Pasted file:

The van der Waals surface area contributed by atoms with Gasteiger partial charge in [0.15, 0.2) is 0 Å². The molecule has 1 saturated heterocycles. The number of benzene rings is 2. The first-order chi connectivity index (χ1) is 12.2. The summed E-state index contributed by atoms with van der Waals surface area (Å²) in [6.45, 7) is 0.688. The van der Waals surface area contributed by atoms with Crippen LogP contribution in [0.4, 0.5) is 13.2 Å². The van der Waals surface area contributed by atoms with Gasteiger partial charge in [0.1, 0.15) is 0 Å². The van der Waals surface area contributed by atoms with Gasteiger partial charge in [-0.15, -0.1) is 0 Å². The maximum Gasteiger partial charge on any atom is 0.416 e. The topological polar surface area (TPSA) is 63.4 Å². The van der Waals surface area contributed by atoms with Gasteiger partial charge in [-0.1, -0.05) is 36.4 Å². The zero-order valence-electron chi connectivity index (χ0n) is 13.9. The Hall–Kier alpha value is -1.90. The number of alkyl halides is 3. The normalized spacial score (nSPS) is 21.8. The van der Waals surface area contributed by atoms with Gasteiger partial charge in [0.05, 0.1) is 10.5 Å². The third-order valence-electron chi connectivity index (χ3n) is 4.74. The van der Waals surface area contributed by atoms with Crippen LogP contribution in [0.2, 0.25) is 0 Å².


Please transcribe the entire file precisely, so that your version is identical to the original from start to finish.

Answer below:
The van der Waals surface area contributed by atoms with Gasteiger partial charge in [0.15, 0.2) is 0 Å². The molecule has 1 saturated heterocycles. The number of benzene rings is 2. The first-order chi connectivity index (χ1) is 12.2. The summed E-state index contributed by atoms with van der Waals surface area (Å²) in [6.45, 7) is 0.688. The van der Waals surface area contributed by atoms with Crippen LogP contribution in [0.4, 0.5) is 13.2 Å². The van der Waals surface area contributed by atoms with Gasteiger partial charge in [0.1, 0.15) is 0 Å². The van der Waals surface area contributed by atoms with Gasteiger partial charge in [-0.15, -0.1) is 0 Å². The maximum Gasteiger partial charge on any atom is 0.416 e. The topological polar surface area (TPSA) is 63.4 Å². The van der Waals surface area contributed by atoms with Gasteiger partial charge in [-0.1, -0.05) is 36.4 Å². The zero-order valence-electron chi connectivity index (χ0n) is 13.9. The Hall–Kier alpha value is -1.90. The number of alkyl halides is 3. The normalized spacial score (nSPS) is 21.8. The van der Waals surface area contributed by atoms with Gasteiger partial charge in [0.05, 0.1) is 10.5 Å². The third-order valence-electron chi connectivity index (χ3n) is 4.74. The van der Waals surface area contributed by atoms with Crippen LogP contribution in [0.2, 0.25) is 0 Å².